Yaw Anokwa figured it out. He’s one of the minds behind the Open Data Kit (ODK), a data collection platform that’s been implemented in hospitals in Rwanda and Kenya, where the it cut down processing times for AIDS patients  by months. Farmers in Uganda, street children in India, election monitors, even environmental activists in Brazil – all of them have used Open Data Kit in innovative ways to collect data using smartphones and then use the information swiftly and productively.

Anokwa himself has come a long way. He moved to the United States from Ghana at a young age, and his passion for computer programming once got him suspended from school for a week. Now he has a new software company called Nafundi whose business is built around ODK.

Tom Paulson talks to Anokwa about his personal story, why he eschews more lucrative technology work, and where Open Data Kit goes from here. ODK is an amazing technology, but the story of how Anokwa has used it – carefully, keeping it open-source, and in partnerships with local organizations around the world – is just as important. Before the interview, our Boston correspondent Tom Murphy and I discuss the headlines from this week, including food aid and corruption.

Listen to the end for Anokwa’s tantalizing comments on what the next generation of this technology looks like. (And don’t forget to subscribe to the Humanosphere podcast on iTunes.)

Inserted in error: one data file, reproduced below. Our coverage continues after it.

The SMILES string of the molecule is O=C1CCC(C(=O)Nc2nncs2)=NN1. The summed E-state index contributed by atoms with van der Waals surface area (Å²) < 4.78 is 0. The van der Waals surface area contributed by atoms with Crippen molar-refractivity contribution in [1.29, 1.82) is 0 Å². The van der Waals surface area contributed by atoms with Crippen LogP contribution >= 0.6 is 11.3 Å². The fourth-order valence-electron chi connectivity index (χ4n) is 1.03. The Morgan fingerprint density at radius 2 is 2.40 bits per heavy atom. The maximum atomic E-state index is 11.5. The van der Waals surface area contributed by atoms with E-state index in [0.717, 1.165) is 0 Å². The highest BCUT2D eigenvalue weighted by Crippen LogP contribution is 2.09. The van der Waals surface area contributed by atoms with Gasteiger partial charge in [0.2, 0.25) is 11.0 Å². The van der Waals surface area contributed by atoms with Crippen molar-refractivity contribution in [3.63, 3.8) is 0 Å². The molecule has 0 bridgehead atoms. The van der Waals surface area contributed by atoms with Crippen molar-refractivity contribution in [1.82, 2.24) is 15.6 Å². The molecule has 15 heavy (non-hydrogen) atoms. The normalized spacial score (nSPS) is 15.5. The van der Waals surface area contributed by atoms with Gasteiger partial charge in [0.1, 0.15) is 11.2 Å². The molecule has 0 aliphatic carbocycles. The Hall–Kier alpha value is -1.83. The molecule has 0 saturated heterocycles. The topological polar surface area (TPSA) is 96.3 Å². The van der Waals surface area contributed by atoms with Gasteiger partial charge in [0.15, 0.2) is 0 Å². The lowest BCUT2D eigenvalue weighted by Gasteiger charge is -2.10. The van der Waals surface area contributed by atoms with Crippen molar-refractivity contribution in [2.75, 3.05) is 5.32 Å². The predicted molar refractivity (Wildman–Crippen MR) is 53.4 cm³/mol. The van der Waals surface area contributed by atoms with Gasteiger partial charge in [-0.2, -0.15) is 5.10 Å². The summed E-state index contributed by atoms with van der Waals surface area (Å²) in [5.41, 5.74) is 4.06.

Volunteers cause homelessness, claims Hedge Fund Manager | 

4950640437_f1d6997864_nAndy Kessler, founder of the billion-dollar Palo Alto investment firm Velocity Capital Management, thinks that homelessness in the United States is caused by the people who volunteer at homeless shelter. The hedge fund manager took to the Wall Street Journal to condemn volunteering.

He opens with the story of a couple he meets at an airport in San Francisco. They are waiting to pick up their daughter who just traveled to volunteer in Guatemala, not to attend camp much to Kessler’s dismay. He criticizes the millions spent on volunteering projects and says the money could have been invested in a local entrepreneur.

Kessler then wags his crotchety old man finger at the younger generations who have it all.

I understand that overbearing parents encourage their children toward such do-good interludes, hoping that it will get them into Brown, but why does this generation go along with it? My take: Because they have it all. The baby-boom generation gave way to the slacker Gen-Xers, followed by Gen-Y and now we’ve moved up the alphabet to Gen-G—for Guilty.

It is not the first time Kessler has voiced his disdain for things that are new. He took a swipe at Wikipedia in an OpEd for the New York Times in 2007.
Continue reading